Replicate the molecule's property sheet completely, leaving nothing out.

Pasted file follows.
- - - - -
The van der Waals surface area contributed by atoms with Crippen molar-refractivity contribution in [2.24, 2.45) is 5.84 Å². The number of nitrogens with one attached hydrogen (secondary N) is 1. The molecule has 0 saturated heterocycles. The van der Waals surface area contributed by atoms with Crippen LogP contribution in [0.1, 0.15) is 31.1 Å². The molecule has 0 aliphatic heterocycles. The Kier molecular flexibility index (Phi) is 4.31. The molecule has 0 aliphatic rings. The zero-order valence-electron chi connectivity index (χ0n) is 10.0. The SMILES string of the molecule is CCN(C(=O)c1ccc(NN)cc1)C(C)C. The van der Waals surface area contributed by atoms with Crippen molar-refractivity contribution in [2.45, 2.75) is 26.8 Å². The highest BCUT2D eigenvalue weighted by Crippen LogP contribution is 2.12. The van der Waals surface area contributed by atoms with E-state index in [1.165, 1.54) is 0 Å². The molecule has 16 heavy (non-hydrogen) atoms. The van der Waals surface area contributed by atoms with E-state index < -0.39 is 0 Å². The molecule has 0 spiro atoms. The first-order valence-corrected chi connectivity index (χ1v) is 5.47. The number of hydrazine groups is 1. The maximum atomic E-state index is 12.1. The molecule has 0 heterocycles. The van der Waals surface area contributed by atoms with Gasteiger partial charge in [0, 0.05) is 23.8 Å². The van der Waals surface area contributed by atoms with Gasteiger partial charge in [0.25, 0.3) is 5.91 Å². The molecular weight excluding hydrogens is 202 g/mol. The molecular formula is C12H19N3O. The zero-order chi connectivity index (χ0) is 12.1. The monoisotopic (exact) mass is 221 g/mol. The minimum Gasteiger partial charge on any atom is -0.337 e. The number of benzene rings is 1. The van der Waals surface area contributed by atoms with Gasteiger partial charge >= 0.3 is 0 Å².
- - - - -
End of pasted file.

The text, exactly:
The van der Waals surface area contributed by atoms with Crippen molar-refractivity contribution in [2.24, 2.45) is 5.84 Å². The number of nitrogens with one attached hydrogen (secondary N) is 1. The molecule has 0 saturated heterocycles. The van der Waals surface area contributed by atoms with Crippen LogP contribution in [0.1, 0.15) is 31.1 Å². The molecule has 0 aliphatic heterocycles. The Kier molecular flexibility index (Phi) is 4.31. The molecule has 0 aliphatic rings. The zero-order valence-electron chi connectivity index (χ0n) is 10.0. The SMILES string of the molecule is CCN(C(=O)c1ccc(NN)cc1)C(C)C. The van der Waals surface area contributed by atoms with Crippen molar-refractivity contribution in [2.45, 2.75) is 26.8 Å². The highest BCUT2D eigenvalue weighted by Crippen LogP contribution is 2.12. The van der Waals surface area contributed by atoms with E-state index in [1.165, 1.54) is 0 Å². The molecule has 16 heavy (non-hydrogen) atoms. The van der Waals surface area contributed by atoms with E-state index < -0.39 is 0 Å². The molecule has 0 spiro atoms. The first-order valence-corrected chi connectivity index (χ1v) is 5.47. The number of hydrazine groups is 1. The maximum atomic E-state index is 12.1. The molecule has 0 heterocycles. The van der Waals surface area contributed by atoms with Gasteiger partial charge in [0, 0.05) is 23.8 Å². The van der Waals surface area contributed by atoms with Gasteiger partial charge in [0.25, 0.3) is 5.91 Å². The molecular weight excluding hydrogens is 202 g/mol. The molecular formula is C12H19N3O. The zero-order chi connectivity index (χ0) is 12.1. The monoisotopic (exact) mass is 221 g/mol. The minimum Gasteiger partial charge on any atom is -0.337 e. The number of benzene rings is 1. The van der Waals surface area contributed by atoms with Gasteiger partial charge >= 0.3 is 0 Å².